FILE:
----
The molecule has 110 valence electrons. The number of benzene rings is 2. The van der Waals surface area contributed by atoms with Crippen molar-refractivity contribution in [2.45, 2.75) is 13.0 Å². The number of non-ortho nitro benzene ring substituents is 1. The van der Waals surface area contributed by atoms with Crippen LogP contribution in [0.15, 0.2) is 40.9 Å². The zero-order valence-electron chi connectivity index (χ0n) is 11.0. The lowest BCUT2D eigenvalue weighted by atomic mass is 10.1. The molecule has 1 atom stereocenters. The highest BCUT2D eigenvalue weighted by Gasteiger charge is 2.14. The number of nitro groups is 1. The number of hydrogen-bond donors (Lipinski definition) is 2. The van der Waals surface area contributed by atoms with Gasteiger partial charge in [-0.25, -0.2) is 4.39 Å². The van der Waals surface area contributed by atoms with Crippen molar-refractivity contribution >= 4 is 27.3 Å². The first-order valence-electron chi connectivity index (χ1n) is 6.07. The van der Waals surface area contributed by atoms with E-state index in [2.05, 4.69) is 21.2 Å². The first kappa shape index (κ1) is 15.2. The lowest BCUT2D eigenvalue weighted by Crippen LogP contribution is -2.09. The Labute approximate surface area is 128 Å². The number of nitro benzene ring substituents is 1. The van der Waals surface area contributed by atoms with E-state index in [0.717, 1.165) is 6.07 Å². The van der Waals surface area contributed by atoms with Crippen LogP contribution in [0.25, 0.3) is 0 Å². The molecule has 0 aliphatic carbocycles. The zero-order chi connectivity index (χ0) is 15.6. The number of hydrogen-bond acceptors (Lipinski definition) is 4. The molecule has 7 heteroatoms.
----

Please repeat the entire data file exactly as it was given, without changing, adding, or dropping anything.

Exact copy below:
The molecule has 110 valence electrons. The number of benzene rings is 2. The van der Waals surface area contributed by atoms with Crippen molar-refractivity contribution in [2.45, 2.75) is 13.0 Å². The number of non-ortho nitro benzene ring substituents is 1. The van der Waals surface area contributed by atoms with Crippen LogP contribution in [0.15, 0.2) is 40.9 Å². The zero-order valence-electron chi connectivity index (χ0n) is 11.0. The lowest BCUT2D eigenvalue weighted by atomic mass is 10.1. The molecule has 1 atom stereocenters. The highest BCUT2D eigenvalue weighted by Gasteiger charge is 2.14. The number of nitro groups is 1. The number of hydrogen-bond donors (Lipinski definition) is 2. The van der Waals surface area contributed by atoms with Gasteiger partial charge in [-0.25, -0.2) is 4.39 Å². The van der Waals surface area contributed by atoms with Crippen molar-refractivity contribution >= 4 is 27.3 Å². The first-order valence-electron chi connectivity index (χ1n) is 6.07. The van der Waals surface area contributed by atoms with E-state index in [2.05, 4.69) is 21.2 Å². The first kappa shape index (κ1) is 15.2. The lowest BCUT2D eigenvalue weighted by Crippen LogP contribution is -2.09. The Labute approximate surface area is 128 Å². The number of nitro benzene ring substituents is 1. The van der Waals surface area contributed by atoms with E-state index in [0.717, 1.165) is 6.07 Å². The van der Waals surface area contributed by atoms with Crippen LogP contribution in [0.25, 0.3) is 0 Å². The molecule has 0 aliphatic carbocycles. The zero-order chi connectivity index (χ0) is 15.6. The number of hydrogen-bond acceptors (Lipinski definition) is 4. The molecule has 7 heteroatoms.